Normally a polite and unassuming country, Canada has somehow managed to produce more than its fair share of cult films.
From the early works of David Cronenberg, through the tax-sheltered Canucksploitation of the 1970s and ‘80s, and on to the direct-to-DVD schlock of Uwe Boll, we've been a reliable haven of low-budget horror for forty years.
To celebrate the often-overlooked genre, the non-profit Shivers Film Society is organizing the CanadaDrome/Shivers Film Festival, a day-long extravaganza of modern Canadian cult films. In the first of many such planned events, the society will offer something for nearly every horror fan—from straight-up terror to black comedy, and from suspense to gore.
Not to mention a little patriotic pride. With the goal of exposing new audiences to the works and influence of Canadian filmmakers, the festival’s diverse program aims to prove that The Great White North can shock and scare with the best of them.
For full-length feature films, CanadaDrome offers up the 1997 fan favorite Cube, the debut film of Toronto director Vincenzo Natali (Splice). Part horror and part science fiction, the action follows a disparate group as they try to escape from a maze of cube-shaped rooms. A tense psychological experience, the world of Cube is filled with danger from without and within the group, as tempers—and personalities—flare.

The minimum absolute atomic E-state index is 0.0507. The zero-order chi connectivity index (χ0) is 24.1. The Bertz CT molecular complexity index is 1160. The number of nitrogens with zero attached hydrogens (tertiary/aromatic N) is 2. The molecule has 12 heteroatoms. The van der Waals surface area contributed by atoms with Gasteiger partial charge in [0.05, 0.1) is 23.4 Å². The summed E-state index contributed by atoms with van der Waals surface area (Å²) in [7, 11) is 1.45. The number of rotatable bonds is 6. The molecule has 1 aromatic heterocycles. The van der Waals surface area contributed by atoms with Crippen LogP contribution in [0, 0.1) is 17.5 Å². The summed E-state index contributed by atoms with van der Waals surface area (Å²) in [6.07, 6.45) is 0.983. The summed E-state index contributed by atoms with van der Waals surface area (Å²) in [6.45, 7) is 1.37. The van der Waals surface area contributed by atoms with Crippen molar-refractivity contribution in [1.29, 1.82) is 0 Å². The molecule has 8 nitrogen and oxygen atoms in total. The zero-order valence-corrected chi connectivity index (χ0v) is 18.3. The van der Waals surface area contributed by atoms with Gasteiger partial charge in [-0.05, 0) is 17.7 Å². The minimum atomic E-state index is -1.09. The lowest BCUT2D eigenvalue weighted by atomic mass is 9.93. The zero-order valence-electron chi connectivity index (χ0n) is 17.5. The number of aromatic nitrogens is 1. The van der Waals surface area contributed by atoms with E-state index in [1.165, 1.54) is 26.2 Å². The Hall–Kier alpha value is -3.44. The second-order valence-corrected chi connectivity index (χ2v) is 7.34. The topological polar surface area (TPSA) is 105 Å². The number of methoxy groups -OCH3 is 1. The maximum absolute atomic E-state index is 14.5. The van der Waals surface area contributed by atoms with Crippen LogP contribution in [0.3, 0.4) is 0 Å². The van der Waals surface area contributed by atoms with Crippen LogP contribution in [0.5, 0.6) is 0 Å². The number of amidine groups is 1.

There’s also Bong of the Dead, from local writer-director Thomas Newman. Dubbed “The Citizen Kane of stoner-buddy-zombie movies” by the Peace Arch News, the film documents the adventures of two potheads who discover that zombie brains make good fertilizer for their B.C. Bud. Plenty of gore—and weed jokes—follow.
CanadaDrome will also feature the Canadian theatrical premieres of two new locally-shot short films. The first is Hike, a gripping thriller from writer-director Jennifer Campbell that looks at what can go wrong when two people try to get back to nature. Not everything is as it seems, and, as we all know, a lot of bad things can happen when you’re alone in the woods.
There’s also Kody Zimmerman’s The Familiar, a dark comedy which explores just exactly what it means to be a vampire’s human assistant. While movies like Twilight make vampirism seem romantic and mysterious, the truth is that there’s actually a lot of drudgery—not to mention unpleasantness—involved.
CanadaDrome will take place Sunday (January 27) at the Pacific Cinematheque (1131 Howe Street). $12 gets you admission to all four movies and a Q&A with local filmmakers, plus a yearlong membership in the Shivers Film Society. Doors open at 12:30 p.m., and the action starts at 1 p.m.